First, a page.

Can technology help kids become better communicators, storytellers and writers? That’s the question we asked when I embarked on a project over the past year with Apple Education and Chris Blundell, from the School of Teacher Education and Leadership at QUT (QLD University of Technology).
We built a community of practice by placing my Young Writers’ StorySchool online video writing workshop into 113 classrooms in 41 schools around Australia and New Zealand and offering the teachers and T/Ls regular online professional development sessions.
The Aus-NZ StorySchool program drew on iPad, it’s native apps and in-built assistive technologies to explore audio, video, maps and augmented reality and bring the creative process to life for young writers. QUT captured data throughout the program and we made many surprising discoveries on new ways for students to communicate, express themselves and not only enjoy writing, but REwriting. (Almost unheard of in the history of young writers.)
This short video from participating school, St Bernard’s in Wangaratta, illustrates the impact of the program on students and the effect that video and other tech can have on young learners, inspiring them to create and communicate.
Five Key Takeaways from ANZ StorySchool
- Watching kids work with StorySchool, I came to realise that reWRITING, always a challenge for students (and humans in general), might be better thought of as reITERATING, in that different versions of a story or project can be approached using different tools. Students used text, illustration, video, augmented reality, audio etc, throughout the drafting process. Tech tools allowed experimentation using multiple media, bringing the development and communication of the idea to life in exciting ways.
- By connecting teachers from a wide variety of schools and allowing information-sharing on the best tools to get kids writing and communicating, the community of practice was able to supercharge teacher-driven innovation and compound student development. The monthly teacher PD sessions were key to this.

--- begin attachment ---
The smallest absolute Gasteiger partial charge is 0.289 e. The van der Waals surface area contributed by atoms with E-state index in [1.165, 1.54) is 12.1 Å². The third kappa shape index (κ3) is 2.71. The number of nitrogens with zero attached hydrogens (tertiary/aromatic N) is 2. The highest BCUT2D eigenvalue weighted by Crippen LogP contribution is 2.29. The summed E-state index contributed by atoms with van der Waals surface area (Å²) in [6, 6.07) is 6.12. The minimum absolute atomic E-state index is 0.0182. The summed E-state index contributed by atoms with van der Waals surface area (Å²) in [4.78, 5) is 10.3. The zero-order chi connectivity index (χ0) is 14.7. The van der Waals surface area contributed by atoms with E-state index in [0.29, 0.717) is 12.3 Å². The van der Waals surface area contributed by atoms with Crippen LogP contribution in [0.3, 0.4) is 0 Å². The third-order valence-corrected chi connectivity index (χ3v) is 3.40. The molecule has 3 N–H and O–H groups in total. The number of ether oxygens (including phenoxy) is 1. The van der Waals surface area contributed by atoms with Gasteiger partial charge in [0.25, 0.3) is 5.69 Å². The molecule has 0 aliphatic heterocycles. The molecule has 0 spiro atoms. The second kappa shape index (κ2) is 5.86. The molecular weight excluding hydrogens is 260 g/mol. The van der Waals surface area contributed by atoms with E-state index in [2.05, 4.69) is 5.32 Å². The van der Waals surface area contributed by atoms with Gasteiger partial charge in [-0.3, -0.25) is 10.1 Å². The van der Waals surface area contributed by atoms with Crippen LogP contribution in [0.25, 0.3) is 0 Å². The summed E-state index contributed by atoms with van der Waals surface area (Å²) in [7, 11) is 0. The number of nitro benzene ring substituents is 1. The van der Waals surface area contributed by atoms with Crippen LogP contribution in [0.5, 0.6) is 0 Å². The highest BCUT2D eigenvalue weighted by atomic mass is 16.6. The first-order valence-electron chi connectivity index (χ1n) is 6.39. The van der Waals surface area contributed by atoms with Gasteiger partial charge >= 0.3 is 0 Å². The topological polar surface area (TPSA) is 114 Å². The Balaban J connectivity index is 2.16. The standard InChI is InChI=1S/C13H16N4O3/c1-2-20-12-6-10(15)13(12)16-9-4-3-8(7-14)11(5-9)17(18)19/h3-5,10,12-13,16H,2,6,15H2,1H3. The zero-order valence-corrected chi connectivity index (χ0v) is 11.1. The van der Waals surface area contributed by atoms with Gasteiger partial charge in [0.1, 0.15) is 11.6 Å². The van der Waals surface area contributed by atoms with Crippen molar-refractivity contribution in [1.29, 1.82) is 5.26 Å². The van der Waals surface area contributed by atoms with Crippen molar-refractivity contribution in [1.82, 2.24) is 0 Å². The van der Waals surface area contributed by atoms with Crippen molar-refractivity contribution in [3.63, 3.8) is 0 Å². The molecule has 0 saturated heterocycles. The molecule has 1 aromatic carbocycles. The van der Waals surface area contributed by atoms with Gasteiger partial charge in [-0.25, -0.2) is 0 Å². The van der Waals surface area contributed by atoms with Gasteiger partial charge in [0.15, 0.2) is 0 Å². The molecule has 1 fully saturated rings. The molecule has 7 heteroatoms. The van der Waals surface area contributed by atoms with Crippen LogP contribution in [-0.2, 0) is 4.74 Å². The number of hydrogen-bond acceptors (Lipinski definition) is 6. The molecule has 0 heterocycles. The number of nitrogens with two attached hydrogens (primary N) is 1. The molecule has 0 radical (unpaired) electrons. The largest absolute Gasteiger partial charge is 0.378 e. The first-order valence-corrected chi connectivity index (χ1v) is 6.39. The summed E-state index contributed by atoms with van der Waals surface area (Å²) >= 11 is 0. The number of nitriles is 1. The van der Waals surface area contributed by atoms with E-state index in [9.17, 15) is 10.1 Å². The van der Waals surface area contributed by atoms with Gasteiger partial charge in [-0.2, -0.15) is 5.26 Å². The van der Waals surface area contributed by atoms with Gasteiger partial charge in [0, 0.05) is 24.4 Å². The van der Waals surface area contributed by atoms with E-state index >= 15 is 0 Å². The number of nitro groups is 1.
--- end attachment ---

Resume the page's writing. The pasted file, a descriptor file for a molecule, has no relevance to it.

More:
- StorySchool videos are an effective tool in inspiring kids to write but they are, in no way, a replacement for good teachers. In fact, the most exciting parts of the project occurred when teachers built on the videos to add their own twists, then documented those evolutions and fed them back into the community, who then adapted and reiterated themselves.
- For students, writing personal stories, close to their own experience and using technology to capture and explore those stories (camera, sound, video, speech-to-text, Maps, vision boarding and so on) brought the process to life. It was less about coming up with the perfect words or trying to sound like ‘a writer’ and more about telling a compelling story that they loved in language that matched the story and using tools that made sense to them.
- Based on feedback and data gathered by Chris Blundell from QUT, it was clear that students’ creative confidence and interest in writing improved, and even previously reluctant writers were far more engaged and willing to give it a go.
Try Young Writers’ StorySchool for yourself. The first short video lesson is free!